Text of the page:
The roar of the crowd in Levi’s Stadium will soon be a fading memory, the streets of San Jose back to a low buzz following the hoopla of Super Bowl 50. By then a leisurely stroll around downtown and nearby neighborhoods will reveal the city’s quiet pleasures for art and history lovers on romantic weekend getaways.
In the heart of the city, surrounded by museums, theaters and historic districts, Plaza de Cesar Chavez Park is the site of many cultural celebrations and the San Jose Jazz Festival in the summertime.
A few steps from the plaza, the 1877 Cathedral Basilica of St. Joseph soars into the cityscape with double bell towers, a columned façade and a whopping dome encircled with saints and topped with 39 dazzling blue stained-glass windows. Just down the block, the San Jose Museum of Art specializes in the ultra-contemporary works of West Coast artists in a flamboyant Romanesque-style former post office built in 1892.
A few blocks away, the Peralta Adobe-Fallon House Historic Site is comprised of a 1797 adobe, the oldest structure in San Jose, and an elaborately furnished 1858 Victorian mansion. Both are open for tours. Next door at San Pedro Square Market, diners settle in under the trees for libations, live music and food from vendors reflecting the city’s multi-ethnic population, which includes a quarter-million Latinos and nearly as many Asians. Vietnamese pho is on offer at Phonomenal Noodle House, Colombian cuisine at Arepa & Más and Mediterranean wraps at Robee’s Falafel.
The Tech Museum of Innovation, a glowing mango-and-gold edifice spanning one side of Plaza de Cesar Chavez Park, is a temple to 21st century inventiveness, with 132,000 square feet of hands-on science and technology exhibits, robots, astronauts and an IMAX theater
The city’s queen of architecture is the Winchester Mystery House, a Queen Anne Victorian spectacle of turrets, towers, cupolas, cornices and balconies. Guilt-stricken by the thought of people killed by the Winchester rifle, which had been manufactured by her husband’s company since the 1800s, Sarah Winchester kept workmen busy for years building stairways and doors leading nowhere, windows open to walls, twisting, tilting hallways and secret passageways. Gold-plated chandeliers, Tiffany art glass windows, weird bathtubs and rare wood parquet floors are just a few of the oddities on view. Stay with your tour guide to avoid getting lost.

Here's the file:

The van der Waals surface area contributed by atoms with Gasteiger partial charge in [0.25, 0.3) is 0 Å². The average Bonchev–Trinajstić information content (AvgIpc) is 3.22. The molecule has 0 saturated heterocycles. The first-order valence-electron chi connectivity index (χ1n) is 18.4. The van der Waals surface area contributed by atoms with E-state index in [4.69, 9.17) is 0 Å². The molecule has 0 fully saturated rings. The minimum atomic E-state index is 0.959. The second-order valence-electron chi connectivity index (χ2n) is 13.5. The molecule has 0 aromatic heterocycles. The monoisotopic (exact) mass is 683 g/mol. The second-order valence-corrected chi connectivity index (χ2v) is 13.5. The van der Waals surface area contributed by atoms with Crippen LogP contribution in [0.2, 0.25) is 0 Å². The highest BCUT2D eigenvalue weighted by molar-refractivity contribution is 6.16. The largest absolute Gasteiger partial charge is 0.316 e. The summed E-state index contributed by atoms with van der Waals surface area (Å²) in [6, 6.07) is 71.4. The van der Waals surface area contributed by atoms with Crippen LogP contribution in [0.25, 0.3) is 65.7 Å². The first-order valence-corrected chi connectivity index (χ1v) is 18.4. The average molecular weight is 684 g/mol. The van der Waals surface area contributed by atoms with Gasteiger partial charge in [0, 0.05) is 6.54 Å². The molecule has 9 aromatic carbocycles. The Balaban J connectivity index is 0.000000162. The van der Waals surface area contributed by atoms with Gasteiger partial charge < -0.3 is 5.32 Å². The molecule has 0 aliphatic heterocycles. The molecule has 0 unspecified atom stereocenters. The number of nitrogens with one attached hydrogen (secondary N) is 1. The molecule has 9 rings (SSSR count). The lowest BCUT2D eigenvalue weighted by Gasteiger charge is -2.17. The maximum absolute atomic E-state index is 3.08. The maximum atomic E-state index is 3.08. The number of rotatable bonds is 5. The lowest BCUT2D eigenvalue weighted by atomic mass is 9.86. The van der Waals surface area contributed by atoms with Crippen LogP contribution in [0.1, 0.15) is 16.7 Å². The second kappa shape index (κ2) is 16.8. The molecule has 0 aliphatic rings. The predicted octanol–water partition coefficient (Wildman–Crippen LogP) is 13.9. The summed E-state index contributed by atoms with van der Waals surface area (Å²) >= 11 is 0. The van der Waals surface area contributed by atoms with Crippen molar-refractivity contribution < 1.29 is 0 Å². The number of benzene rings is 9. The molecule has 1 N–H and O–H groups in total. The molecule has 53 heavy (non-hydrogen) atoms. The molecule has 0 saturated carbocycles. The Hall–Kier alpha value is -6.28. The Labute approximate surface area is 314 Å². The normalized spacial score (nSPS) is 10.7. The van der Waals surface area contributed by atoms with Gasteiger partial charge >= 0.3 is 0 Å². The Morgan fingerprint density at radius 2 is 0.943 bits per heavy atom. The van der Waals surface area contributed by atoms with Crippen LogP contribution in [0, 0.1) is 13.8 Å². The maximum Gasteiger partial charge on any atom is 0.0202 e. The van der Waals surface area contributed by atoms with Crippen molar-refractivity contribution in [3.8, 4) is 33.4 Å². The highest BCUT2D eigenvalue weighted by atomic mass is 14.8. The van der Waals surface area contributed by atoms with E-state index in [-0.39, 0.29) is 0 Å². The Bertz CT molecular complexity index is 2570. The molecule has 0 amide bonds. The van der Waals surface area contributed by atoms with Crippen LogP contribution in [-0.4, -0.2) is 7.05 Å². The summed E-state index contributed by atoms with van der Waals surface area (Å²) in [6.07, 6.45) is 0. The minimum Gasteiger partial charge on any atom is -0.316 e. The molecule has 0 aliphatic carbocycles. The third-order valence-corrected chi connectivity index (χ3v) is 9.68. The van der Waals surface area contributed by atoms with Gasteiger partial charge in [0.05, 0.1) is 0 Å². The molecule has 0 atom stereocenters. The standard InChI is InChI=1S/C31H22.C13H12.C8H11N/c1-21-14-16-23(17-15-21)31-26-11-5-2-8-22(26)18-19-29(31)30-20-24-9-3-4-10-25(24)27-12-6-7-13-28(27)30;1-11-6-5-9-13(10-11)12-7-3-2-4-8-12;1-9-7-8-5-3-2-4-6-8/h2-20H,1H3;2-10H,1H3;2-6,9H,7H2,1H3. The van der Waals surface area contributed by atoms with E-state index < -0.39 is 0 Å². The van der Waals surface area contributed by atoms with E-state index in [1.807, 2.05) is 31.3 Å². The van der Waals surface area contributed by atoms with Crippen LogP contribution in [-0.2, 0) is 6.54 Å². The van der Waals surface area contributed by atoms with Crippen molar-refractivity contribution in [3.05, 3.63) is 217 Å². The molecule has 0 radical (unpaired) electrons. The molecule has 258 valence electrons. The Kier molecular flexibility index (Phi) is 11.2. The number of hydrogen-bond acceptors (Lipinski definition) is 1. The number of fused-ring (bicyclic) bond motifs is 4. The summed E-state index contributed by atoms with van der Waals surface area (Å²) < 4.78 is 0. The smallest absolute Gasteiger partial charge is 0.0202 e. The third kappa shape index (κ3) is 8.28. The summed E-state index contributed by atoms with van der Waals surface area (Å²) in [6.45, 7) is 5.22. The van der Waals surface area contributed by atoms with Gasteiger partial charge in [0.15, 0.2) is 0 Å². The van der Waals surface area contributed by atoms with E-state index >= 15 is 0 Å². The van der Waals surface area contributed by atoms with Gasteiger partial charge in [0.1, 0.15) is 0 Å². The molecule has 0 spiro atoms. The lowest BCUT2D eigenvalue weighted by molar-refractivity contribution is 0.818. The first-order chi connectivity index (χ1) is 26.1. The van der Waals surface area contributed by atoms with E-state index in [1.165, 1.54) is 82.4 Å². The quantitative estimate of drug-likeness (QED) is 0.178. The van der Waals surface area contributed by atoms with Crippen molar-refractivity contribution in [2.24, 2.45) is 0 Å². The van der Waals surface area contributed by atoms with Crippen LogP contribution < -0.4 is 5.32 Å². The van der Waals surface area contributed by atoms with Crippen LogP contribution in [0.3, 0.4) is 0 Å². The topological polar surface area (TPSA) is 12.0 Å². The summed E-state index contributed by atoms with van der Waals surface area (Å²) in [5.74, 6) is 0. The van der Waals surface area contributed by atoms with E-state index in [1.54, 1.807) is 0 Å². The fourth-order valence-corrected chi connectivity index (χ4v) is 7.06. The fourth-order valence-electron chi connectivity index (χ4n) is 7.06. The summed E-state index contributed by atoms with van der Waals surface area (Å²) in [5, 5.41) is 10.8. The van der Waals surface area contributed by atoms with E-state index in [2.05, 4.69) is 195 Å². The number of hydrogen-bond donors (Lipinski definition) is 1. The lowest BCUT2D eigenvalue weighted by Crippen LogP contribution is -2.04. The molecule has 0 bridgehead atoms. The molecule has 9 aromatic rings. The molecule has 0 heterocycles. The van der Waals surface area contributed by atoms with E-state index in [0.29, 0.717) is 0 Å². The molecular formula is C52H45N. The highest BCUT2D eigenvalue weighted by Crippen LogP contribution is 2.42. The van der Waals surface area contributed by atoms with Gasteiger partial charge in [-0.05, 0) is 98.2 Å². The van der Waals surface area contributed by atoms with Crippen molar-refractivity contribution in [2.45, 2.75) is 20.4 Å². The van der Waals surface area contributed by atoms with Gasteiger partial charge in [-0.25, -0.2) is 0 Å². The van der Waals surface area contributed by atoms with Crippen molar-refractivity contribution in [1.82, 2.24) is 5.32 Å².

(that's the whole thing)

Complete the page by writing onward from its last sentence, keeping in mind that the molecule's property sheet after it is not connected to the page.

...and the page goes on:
Across the street from all that mystery, Santana Row boasts more than 70 shops and nearly 20 restaurants lining a garden plaza where cultural events happen all year –– Caribbean bands, mariachis, Latin dance troupes, a Day of the Dead fest.
Historic San Jose
Just north of downtown, the flowering of architecture of the Victorian and Gold Rush eras lives on in the Hensley Historic District, where streets are lined with mansions and homes, particularly on Third Street.
Along Jackson Street is the 125-year-old neighborhood of Japantown, the site of Japanese Obon and the Nikkei Matsuri festivals. Walking tour maps are available at the Japanese American Museum of San Jose, where more than a century of Japanese-American history is featured, from early immigration to WWII incarceration and beyond. Also in Japantown are the ornate San Jose Buddhist Church Betsuin and San Jose Tofu Company, where tofu has been handmade since 1946 for restaurants and markets.
Stepping into History Park at Kelley Park, southeast of the city center, is like walking back in time. Dozens of antique buildings were brought together here, including an impressive replica of the 1881 Electric Light Tower, an 1888 Chinese temple and the Pacific Hotel. The Trolley Restoration Barn refurbishes old trolley cars to operate on San Jose’s light-rail line; on weekends you can ride a trolley along Kelley Park’s own short line.